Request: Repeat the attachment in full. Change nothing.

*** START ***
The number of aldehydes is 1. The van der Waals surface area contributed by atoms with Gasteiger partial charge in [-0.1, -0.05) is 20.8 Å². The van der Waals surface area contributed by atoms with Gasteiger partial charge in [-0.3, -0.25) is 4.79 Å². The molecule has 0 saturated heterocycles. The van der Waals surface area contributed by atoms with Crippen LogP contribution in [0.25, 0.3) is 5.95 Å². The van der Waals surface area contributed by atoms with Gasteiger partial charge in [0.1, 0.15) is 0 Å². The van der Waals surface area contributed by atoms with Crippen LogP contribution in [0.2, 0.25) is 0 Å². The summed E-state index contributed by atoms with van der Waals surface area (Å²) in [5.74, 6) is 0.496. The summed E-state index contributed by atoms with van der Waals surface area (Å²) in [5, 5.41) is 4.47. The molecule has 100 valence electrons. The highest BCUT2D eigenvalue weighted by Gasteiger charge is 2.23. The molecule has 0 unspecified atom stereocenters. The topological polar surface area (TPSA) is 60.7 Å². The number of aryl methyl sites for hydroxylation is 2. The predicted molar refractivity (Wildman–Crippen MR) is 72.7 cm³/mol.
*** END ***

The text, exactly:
The number of aldehydes is 1. The van der Waals surface area contributed by atoms with Gasteiger partial charge in [-0.1, -0.05) is 20.8 Å². The van der Waals surface area contributed by atoms with Gasteiger partial charge in [-0.3, -0.25) is 4.79 Å². The molecule has 0 saturated heterocycles. The van der Waals surface area contributed by atoms with Crippen LogP contribution in [0.25, 0.3) is 5.95 Å². The van der Waals surface area contributed by atoms with Gasteiger partial charge in [0.1, 0.15) is 0 Å². The van der Waals surface area contributed by atoms with Crippen LogP contribution in [0.2, 0.25) is 0 Å². The summed E-state index contributed by atoms with van der Waals surface area (Å²) in [5.74, 6) is 0.496. The summed E-state index contributed by atoms with van der Waals surface area (Å²) in [5, 5.41) is 4.47. The molecule has 100 valence electrons. The highest BCUT2D eigenvalue weighted by Gasteiger charge is 2.23. The molecule has 0 unspecified atom stereocenters. The topological polar surface area (TPSA) is 60.7 Å². The number of aryl methyl sites for hydroxylation is 2. The predicted molar refractivity (Wildman–Crippen MR) is 72.7 cm³/mol.